Travelers looking for a delightful sandwich in downtown Richmond, Virginia should look no further than a trendy little place named Urban Farmhouse Market & Café. Technically more of a restaurant than a market, the place has a pleasant, hippie-chic atmosphere with décor that suggests farm-fresh, organic, eco-friendly fare served in an urban environment. Sturdy wooden tables and a beautiful view of sunlit Cary Street make this place ideal for lounging, reading, and people-watching. Alas, the snarky tone of the surprisingly ill-mannered cashier was enough for me to take my sandwich to go, so I wasn’t fully able to experience the leisurely lunch that I had been hoping for. But what Urban Farmhouse lacks in customer service, the kitchen makes up for with the quality of its signature sandwich — the Virginia Ham Cubano.
True to the classic, this sandwich marries two very complementary piggy products: a salty cured ham and a slightly sweet roast loin. In this case both ham and pork are sourced from local Virginia farms, true to the underlying concept of the restaurant: local, farm-to-table, “curated” products. The ham comes from happy, healthy, outdoor-grazing, antibiotic-free, Certified Humane six-spotted Berkshire pig from nearby Edwards Farms. The meat is heavily salted, smoked with hickory, and hung up to age for just over a year before it arrives to Urban Farmhouse’s kitchen. The meat is soft and packed with salty, smoky, and nutty flavor.
The pork is likewise sourced locally, from Twin Oak Farms in Louisa, Virginia. The loin is marinated in-house for three days before being roasted, sliced, and layered onto the sandwich. It has a wonderful succulent, juicy, tight mouth feel that provides a great textural backbone to the flakier, more delicate ham. A caramelized crust coats the exterior of the meat. I was pleasantly surprised to come across patches of buttery soft, tender fat that melted readily on my tongue, releasing a rush of pure piggy flavor. The meatier bits are more neutral in flavor, with a subtle sweetness that pairs wonderfully with the musky, aged funk of the latter. Locked in a mad embrace, the two meats harmonize wonderfully.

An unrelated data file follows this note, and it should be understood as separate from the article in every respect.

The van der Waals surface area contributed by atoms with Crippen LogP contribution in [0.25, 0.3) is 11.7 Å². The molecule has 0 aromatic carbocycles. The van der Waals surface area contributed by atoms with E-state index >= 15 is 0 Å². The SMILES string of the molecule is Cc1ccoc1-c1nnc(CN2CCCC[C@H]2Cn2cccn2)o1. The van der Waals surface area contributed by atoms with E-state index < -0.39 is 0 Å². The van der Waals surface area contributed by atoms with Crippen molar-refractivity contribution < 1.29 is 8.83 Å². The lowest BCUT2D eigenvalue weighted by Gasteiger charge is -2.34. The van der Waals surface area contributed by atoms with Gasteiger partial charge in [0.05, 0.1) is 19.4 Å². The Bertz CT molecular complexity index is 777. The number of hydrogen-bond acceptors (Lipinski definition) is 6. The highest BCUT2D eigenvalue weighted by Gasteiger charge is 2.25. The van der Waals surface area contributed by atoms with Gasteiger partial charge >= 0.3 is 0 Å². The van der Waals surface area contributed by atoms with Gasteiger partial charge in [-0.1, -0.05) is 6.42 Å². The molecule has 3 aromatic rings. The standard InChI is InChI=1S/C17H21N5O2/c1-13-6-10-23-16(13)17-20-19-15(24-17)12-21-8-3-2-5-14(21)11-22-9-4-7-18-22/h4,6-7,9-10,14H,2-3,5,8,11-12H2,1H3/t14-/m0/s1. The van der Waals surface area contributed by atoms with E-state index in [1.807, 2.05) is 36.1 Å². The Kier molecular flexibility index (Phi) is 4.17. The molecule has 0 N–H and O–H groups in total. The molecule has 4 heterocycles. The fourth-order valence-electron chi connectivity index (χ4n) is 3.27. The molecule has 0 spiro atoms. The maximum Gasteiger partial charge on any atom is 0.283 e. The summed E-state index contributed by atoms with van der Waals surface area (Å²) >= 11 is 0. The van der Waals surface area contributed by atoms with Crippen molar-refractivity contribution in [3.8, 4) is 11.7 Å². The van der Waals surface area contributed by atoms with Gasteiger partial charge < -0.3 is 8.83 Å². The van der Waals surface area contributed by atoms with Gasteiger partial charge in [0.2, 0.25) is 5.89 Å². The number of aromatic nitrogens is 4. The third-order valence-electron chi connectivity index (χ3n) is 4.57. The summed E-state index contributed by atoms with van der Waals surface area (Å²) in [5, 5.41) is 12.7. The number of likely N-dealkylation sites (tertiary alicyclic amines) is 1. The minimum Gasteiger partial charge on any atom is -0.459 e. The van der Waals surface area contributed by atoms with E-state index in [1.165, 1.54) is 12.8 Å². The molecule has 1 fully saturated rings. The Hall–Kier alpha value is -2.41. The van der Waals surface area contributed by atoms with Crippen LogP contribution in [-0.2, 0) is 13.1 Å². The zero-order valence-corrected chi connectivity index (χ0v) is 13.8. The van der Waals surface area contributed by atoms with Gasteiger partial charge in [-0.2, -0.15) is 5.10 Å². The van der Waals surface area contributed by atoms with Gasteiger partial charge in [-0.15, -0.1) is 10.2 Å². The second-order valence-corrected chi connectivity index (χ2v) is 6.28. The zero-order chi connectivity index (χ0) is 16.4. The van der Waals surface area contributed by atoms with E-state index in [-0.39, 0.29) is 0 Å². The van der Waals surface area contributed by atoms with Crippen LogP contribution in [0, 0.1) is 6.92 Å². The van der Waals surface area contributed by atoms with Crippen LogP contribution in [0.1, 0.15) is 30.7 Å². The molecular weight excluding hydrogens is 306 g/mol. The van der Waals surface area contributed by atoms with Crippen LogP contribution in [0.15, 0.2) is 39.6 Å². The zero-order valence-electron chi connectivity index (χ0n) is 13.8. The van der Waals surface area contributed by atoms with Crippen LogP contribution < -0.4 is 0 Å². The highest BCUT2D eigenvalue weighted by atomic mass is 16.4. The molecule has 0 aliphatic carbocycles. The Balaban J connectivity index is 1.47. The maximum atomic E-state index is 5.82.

Photo Credit: Facebook/The Urban Farmhouse Market & Café
Accenting the tangle of porcine flavors is the zingy acidity of a dill pickle and the piquant heat of sharp American mustard smeared onto the bread. Though not baked fresh in house, the baguette used for the sandwich is delivered fresh daily from Flour Garden Bakery in nearby Midlothian. It is pressed onto a grill slightly to achieve a crunchy exterior, while the inside remains slightly chewy and soft. Grilling also loosens the slices of Swiss cheese lain over the meat, releasing the gym sock funk so characteristic of the cheese. The latter sweats moisture into the sandwich and glues the layers of meat to the slices of bread, uniting the ingredients into a cohesive bite. Technically more of a restaurant than a market, The Urban Farmhouse Market & Café has a pleasant, hippie-chic atmosphere with décor that suggests farm-fresh, organic, eco-friendly fare served in an urban environment.
The sandwich is served with a generous mound of ruffled potato chips. A half-sandwich option is available for guests who prefer to try a soup or salad on the side. Personally, I went with the whole Cuban and had no regrets about my choice.
The Virginia Ham Cubano is one of three of Urban Farmhouse’s popular signature items. According to the three guests ahead of me in the sandwich line, no doubt daily regulars, the Q Bleu is also a contender. The sandwich incorporates Urban Farmhouse Buffalo Bleu, a tangy vinegar-based sauce that pairs nicely with blue cheese and birched onions, also stuffed into the sandwich. The lemony Caesar salad topped with antibiotic and hormone-free chicken breast and tossed with the restaurant’s signature eggless Caesar dressing is a great option for a light working lunch. Richmond visitors searching for that unexpected sandwich will find just what they’re looking for at Urban Farmhouse.
Lili Kocsis is a self-proclaimed gastronome. She graduated from Harvard University in 2011 with a BA in linguistics. She dedicates her spare time to purposeful travel, food photography, and writing about regional cuisine under the penname MyAmusedBouche.